On Friday, a slick new platform devoted to culinary content joined the panoply of sites vying for the attention of the serious home cook. It features a host of articles about banana leaf steaming, seed cultivation and the history of tea in America.
But the marquee element is a short film developed and directed by creative shop Idea Farmer titled The Possibilities of Honey. Shot on location in Hawaii, Colorado and California, the video takes viewers on stunning flyovers of waterfalls and volcanic shores. We see closeups of dripping honeycombs and slow-motion footage of bees laden with nectar. Most edifying, though, are the segments of artisans discussing the ways that artisanal honey is harvested, blended and fermented into mead.
If you didn’t check the URL, you might think the site is the latest thing from the Food Network or perhaps an offshoot of Saveur magazine. But no; The Possibilities of Honey is brought to you by KitchenAid.
Why is a 101-year-old company best known for electric mixers investing in a new portal called KitchenAid Stories and, for that matter, a high-production video devoted to a tasty but nonessential foodstuff like honey? To hear KitchenAid’s senior brand manager Megan Walters-Pirri tell it, the company is thinking more expansively, departing from the traditional spiels about performance attributes of appliances in order to associate itself more broadly with the maker movement.
“There is a rich global community of makers from every part of the culinary world seeking out content that is in line with their passions,” Walters-Pirri said. “The platform is a place for us to share and celebrate unique maker stories with all of our consumers.”
The approach of burnishing a brand’s perception with upmarket content that’s only tangentially related to the core product isn’t a new one. Ritz-Carlton, for example, has a site called The Journey that features content about things like whiskey-making around the world, the Berlin State Oper, and desert-appropriate attire. These topics might have nothing to do with booking a room, but they’re all in the same socioeconomic orbit as the sophisticated global traveler who would want to stay at the Ritz.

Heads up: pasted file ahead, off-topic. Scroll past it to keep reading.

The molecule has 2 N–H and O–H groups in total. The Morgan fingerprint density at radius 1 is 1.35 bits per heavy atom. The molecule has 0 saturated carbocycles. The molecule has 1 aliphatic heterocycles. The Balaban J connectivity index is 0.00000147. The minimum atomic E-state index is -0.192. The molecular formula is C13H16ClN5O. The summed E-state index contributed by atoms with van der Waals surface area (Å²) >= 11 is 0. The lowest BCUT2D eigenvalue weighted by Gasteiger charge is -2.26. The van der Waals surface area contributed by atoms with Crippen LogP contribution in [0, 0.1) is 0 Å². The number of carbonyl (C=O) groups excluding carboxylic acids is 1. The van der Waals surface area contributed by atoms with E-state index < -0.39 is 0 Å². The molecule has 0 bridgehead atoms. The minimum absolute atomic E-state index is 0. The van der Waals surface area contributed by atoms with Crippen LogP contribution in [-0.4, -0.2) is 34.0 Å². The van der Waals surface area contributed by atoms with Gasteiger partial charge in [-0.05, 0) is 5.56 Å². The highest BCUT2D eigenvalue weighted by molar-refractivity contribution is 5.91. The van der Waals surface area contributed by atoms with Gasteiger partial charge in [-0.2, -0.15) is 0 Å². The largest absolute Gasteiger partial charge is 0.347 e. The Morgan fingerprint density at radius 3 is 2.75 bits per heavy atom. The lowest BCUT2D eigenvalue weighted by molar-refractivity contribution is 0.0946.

In a similar vein, Walters-Pirri added, the aims of the artisanal honey video don’t have be about finding a recipe that calls for honey and then making it on your KitchenAid stovetop. If the content whisks watchers into the culinary realms in which they wish to be, the job is done.
“Our goal as a brand has always been to inspire all makers in the kitchen. That includes high-level chefs along with those who may just be starting out,” she said. “But we understand that these diverse makers also seek inspiration outside of the kitchen to go deeper into their creative process. KitchenAid Stories bridges this gap.”
Or does it? Given today’s short attention spans and consumers’ propensity to research product attributes before they purchase, a deep dive into artisanal honey might be a few too many steps removed from what a consumer looking to buy a refrigerator or mixer really needs.
“The KitchenAid brand—despite the fact that it sells high-end items—is still a mainstream brand in the appliance world,” said veteran brand consultant and Shift Ahead author Allen Adamson. “(A video on honey is) a foodie story that’s not literally connected to anything they make. After watching a video on honey, the journey back to why I should think about KitchenAid is a long and winding road.”